… A pall overtook Tyre on Thursday, as United Nations peacekeepers loaded more than 600 United Nations employees, foreigners and Lebanese onto a ferry to Cyprus, then promptly packed up their makeshift evacuation center at the Rest House and left for their base in the town of Naqura.

Hundreds descended on the hotel on Wednesday, desperate to board the ferry. Despite fears that many would be left behind, almost all who sought refuge were able to board the ship Thursday.

But as the last United Nations peacekeepers left town on Thursday, those who remained braced for an even heavier bombardment.

For Ali and Ahmad al-Ghanam, brothers who have taken shelter in a home just a few blocks from the morgue, the refrigerated truck of dead bodies is a vivid reminder of the attack that killed 23 members of their family.

When Israeli loudspeakers warned villagers to evacuate the village of Marwaheen last Saturday, the families packed their belongings and headed for safety. More than 23 of them piled into a pickup and drove toward Tyre, with the brothers trailing behind. Another group set off for a nearby United Nations observation post, but were promptly turned away.

As the pickup raced to Tyre, Ali al-Ghanam said, Israeli boats shelled their convoy, hitting the car and injuring the women and children in the back. But within minutes an Israeli helicopter approached the car, firing a missile that blew the truck to pieces as the passengers struggled to jump out, he said.

His brother Mohammad, his wife and their six children, were killed instantly along with several of their relatives. The only survivor in the car was the brothers’ 4-year-old niece, who survived with severe burns to much of her body.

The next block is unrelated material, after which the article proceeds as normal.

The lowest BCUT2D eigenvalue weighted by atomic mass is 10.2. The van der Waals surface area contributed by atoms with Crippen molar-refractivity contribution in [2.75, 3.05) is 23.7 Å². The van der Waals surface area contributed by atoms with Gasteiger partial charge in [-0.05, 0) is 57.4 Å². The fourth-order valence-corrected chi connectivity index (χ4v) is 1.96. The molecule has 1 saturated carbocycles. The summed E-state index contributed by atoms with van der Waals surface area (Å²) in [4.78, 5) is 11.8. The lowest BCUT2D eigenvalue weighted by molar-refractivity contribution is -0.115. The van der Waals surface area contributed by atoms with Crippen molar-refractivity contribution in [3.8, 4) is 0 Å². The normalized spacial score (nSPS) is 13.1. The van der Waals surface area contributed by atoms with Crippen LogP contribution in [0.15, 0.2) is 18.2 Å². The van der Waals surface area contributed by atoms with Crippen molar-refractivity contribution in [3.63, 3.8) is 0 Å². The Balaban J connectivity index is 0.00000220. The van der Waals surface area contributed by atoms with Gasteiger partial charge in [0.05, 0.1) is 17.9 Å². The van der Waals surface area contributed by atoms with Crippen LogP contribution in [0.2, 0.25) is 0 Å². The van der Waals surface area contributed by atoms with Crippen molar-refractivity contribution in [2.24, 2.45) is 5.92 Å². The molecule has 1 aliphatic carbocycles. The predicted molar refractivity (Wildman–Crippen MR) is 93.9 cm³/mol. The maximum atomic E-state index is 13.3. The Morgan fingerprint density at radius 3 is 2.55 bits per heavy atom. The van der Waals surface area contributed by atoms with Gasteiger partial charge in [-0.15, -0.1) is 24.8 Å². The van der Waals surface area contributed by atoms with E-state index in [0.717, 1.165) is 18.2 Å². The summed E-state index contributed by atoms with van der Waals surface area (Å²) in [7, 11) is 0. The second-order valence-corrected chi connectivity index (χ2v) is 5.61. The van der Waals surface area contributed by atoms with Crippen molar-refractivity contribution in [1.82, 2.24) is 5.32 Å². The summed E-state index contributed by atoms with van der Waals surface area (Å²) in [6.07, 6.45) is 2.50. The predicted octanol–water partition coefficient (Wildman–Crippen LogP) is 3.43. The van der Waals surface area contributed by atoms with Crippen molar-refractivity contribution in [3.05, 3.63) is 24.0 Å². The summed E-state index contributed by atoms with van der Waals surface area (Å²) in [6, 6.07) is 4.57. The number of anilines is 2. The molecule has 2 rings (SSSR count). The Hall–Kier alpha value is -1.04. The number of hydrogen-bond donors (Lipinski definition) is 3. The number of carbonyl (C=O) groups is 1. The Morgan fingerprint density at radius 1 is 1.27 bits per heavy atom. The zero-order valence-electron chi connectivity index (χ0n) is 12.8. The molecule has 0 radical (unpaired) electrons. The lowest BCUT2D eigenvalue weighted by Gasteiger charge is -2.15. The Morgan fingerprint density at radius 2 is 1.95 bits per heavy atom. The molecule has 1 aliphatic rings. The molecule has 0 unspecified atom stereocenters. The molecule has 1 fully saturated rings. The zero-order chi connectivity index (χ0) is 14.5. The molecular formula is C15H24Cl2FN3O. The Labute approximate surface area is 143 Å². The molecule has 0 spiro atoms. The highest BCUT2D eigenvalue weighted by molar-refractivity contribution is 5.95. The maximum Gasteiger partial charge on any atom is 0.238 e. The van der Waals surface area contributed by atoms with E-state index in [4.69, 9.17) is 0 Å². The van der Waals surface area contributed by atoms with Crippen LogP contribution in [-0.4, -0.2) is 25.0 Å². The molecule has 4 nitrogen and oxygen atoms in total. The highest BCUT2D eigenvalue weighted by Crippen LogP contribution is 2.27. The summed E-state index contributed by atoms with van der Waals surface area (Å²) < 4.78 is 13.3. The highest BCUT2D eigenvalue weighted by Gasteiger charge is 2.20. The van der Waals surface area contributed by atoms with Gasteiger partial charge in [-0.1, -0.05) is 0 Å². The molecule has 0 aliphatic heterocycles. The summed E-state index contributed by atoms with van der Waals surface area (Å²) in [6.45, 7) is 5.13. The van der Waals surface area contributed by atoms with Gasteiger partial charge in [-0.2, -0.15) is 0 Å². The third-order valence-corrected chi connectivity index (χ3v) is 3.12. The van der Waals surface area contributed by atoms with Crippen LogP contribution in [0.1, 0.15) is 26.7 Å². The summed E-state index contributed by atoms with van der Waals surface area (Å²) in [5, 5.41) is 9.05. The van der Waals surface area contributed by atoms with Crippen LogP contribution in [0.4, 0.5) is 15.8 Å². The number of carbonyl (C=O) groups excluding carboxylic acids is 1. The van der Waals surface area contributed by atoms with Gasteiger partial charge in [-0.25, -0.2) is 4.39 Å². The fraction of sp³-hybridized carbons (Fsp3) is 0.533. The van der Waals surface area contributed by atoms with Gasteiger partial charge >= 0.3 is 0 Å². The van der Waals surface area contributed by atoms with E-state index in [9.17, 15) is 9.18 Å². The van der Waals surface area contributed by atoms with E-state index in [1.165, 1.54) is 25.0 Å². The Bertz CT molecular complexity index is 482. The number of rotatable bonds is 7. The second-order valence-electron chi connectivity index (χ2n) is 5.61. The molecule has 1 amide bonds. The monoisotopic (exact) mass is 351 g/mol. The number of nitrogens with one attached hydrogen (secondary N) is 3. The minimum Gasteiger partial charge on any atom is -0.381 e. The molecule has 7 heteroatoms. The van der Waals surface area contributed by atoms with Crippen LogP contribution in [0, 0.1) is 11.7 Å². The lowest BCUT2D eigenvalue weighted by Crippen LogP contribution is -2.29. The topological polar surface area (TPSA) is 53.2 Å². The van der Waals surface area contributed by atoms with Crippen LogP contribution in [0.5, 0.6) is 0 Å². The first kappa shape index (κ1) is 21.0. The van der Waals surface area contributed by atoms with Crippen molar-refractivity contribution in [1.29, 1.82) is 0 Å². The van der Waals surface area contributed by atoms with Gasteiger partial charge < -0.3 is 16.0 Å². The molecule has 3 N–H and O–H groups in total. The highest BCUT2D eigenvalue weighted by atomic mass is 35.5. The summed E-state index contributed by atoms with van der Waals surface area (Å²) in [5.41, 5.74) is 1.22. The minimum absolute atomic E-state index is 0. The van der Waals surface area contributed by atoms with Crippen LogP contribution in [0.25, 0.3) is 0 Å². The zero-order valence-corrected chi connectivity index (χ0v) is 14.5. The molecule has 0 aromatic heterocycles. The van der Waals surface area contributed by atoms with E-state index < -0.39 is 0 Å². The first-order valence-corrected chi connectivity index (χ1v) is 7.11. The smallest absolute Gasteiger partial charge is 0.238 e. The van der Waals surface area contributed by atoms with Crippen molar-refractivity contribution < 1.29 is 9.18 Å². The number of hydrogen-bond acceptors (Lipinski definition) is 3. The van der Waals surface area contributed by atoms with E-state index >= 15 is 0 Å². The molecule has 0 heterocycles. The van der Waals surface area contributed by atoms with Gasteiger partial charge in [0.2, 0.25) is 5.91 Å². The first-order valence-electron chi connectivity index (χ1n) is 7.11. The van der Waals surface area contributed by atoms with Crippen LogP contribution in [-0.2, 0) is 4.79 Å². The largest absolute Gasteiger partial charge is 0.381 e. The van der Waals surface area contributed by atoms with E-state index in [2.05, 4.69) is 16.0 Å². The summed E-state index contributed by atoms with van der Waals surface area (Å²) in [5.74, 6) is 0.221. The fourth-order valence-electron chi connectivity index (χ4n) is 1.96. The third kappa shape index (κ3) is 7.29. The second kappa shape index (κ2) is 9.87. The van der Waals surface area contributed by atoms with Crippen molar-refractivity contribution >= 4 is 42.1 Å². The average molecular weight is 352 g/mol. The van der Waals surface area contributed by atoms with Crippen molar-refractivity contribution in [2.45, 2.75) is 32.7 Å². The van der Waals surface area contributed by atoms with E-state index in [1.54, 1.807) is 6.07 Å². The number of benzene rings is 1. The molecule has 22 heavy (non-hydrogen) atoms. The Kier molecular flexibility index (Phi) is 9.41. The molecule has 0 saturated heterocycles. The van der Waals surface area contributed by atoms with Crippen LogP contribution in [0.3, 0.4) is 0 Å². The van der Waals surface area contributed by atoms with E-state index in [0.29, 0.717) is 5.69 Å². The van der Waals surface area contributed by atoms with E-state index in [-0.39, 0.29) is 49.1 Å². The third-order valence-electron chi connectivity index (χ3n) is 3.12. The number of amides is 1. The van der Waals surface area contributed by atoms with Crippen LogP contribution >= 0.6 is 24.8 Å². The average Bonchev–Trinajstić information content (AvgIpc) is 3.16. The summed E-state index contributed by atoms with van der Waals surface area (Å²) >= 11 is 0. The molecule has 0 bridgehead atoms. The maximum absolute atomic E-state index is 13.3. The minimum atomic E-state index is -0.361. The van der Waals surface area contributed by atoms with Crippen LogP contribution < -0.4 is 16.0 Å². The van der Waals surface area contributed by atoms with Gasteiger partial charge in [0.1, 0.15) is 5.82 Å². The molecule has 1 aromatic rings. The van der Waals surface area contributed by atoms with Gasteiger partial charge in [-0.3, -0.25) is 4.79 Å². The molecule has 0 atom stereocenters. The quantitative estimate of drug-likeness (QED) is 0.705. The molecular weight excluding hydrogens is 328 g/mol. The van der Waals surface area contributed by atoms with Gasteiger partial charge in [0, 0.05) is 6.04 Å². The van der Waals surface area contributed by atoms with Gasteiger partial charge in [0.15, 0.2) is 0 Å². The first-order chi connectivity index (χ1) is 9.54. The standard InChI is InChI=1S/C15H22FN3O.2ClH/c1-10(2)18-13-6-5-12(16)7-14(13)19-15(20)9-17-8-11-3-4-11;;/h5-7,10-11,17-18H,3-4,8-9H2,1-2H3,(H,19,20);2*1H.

Hassan M. Fattah, New York Times (2006-07-21): In Scramble to Evade Israeli Bombs, the Living Leave the Dead Behind

Phan Thị Kim Phúc and others fleeing Trang Bang

July 21st, 2006

Phan Thi Kim Phuc fleeing napalm attack in Trang Bang. AP Photograph by Nick Ut

Photograph by Nick Út, for the Associated Press (1972).

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Probably, therefore, he will say something like this…

July 20th, 2006

In our time, political speech and writing are largely the defense of the indefensible. Things like the continuance of British rule in India, the Russian purges and deportations, the dropping of the atom bombs on Japan, can indeed be defended, but only by arguments which are too brutal for most people to face, and which do not square with the professed aims of the political parties. Thus political language has to consist largely of euphemism, question-begging and sheer cloudy vagueness. Defenseless villages are bombarded from the air, the inhabitants driven out into the countryside, the cattle machine-gunned, the huts set on fire with incendiary bullets: this is called pacification. Millions of peasants are robbed of their farms and sent trudging along the roads with no more than they can carry: this is called transfer of population or rectification of frontiers. People are imprisoned for years without trial, or shot in the back of the neck or sent to die of scurvy in Arctic lumber camps: this is called elimination of unreliable elements. Such phraseology is needed if one wants to name things without calling up mental pictures of them. Consider for instance some comfortable English professor defending Russian totalitarianism. He cannot say outright, I believe in killing off your opponents when you can get good results by doing so. Probably, therefore, he will say something like this: